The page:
Community-based distribution serves unmet needs

July 20, 1999

PACARA SULLICANI, Peru — By reaching out into rural communities and isolated city neighborhoods, community-based distribution (CBD) programs can serve unmet needs for contraception. Where contraceptive prevalence is very low, community programs can also generate demand for family planning.

While there are many variations, community-based distribution programs generally seek to take contraceptive methods and family planning information to people where they live, rather than requiring people to visit clinics or other locations for these services. The approach often involves community members who are trained to become family planning workers.

That community services can increase contraceptive use has been observed throughout the world, experts say in the current issue of Network, the quarterly bulletin of Family Health International. Contraceptive use is enhanced further when CBD workers can offer clients a wide variety of methods, either directly or by referral.

In Peru, for example, hundreds of community promoters of contraception work in communities near Puno through a project of CARE-Peru and the Peruvian Ministry of Health (MINSA). This eight-year-old project, called the Multisectoral Project of Population and Reproductive Health (PMP), serves approximately 300,000 families throughout the country. Community promoters can distribute condoms, vaginal tablets and oral contraceptives. For longer-acting or permanent methods, they make referrals to a MINSA health post, center or hospital.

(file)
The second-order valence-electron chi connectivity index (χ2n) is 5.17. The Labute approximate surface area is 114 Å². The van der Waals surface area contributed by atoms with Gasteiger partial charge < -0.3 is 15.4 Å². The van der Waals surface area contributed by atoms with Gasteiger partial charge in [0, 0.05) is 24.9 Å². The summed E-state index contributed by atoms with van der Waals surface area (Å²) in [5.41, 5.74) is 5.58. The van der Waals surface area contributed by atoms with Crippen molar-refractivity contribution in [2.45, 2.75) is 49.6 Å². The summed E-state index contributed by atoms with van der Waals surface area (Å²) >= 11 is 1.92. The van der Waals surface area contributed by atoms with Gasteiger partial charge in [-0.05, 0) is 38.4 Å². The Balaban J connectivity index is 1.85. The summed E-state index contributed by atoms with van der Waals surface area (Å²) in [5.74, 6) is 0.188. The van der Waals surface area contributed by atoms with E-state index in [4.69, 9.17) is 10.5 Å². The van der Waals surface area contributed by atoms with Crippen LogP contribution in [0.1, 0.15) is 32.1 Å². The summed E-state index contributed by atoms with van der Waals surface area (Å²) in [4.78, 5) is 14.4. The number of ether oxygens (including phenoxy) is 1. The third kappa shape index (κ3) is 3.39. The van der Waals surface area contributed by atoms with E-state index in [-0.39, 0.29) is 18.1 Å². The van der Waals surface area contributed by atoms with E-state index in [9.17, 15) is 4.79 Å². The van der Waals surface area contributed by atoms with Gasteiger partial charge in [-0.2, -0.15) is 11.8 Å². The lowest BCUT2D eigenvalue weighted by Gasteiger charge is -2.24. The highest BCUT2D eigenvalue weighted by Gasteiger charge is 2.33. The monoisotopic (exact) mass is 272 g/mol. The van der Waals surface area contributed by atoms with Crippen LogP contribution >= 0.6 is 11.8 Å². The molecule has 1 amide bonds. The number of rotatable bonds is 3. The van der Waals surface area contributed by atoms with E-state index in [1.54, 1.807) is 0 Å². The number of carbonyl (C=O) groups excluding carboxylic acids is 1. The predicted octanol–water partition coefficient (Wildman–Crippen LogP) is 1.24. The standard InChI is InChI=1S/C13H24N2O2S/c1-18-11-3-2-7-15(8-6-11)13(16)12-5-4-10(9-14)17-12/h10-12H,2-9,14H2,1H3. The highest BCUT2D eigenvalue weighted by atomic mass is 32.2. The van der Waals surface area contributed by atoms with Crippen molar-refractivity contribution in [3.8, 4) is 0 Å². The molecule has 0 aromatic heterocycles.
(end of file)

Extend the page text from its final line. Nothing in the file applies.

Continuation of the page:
"The economy of this area makes it very hard for us to raise large families," says Felix Montufa, a farmer and one of the volunteer family planning promoters, who lives in the isolated community of Pacara Sullicani in the highlands in southeastern Peru.

Reaching the nearest town with basic health services from this farming community takes at least two hours over difficult terrain, when weather conditions are good. Few of the approximately 200 residents who live there have time to leave their farm work, or even wish to travel to the larger town where their language, Aymara, is not widely understood.

Standing before the dried brown mud and thatch room that he built to provide family planning consultations, Montufa explains how he was enlisted to do family planning work, which occupies about two days of his time each week. "I have been providing other community services since 1987 and I was chosen by the community leaders to be a reproductive health promoter," he says. "I do this now because I know that if couples have six or eight or 10 children, it is not good for my community. I like to know that I’m doing something good for my people."

In other locations, larger PMP projects also provide maternal health and sexually transmitted disease prevention, in addition to family planning. "The goal has been to get communities involved," says Dr. Irma Ramos of CARE-Peru, PMP project coordinator.

Also in this issue of Network are profiles of CBD programs that serve city clients in Juliaca, Peru, and programs serving Zimbabwe and Bangladesh. Ways to motivate CBD workers. comparing program costs, offering CBD with other services and the influence of gender issues on CBD programs are examined in other articles.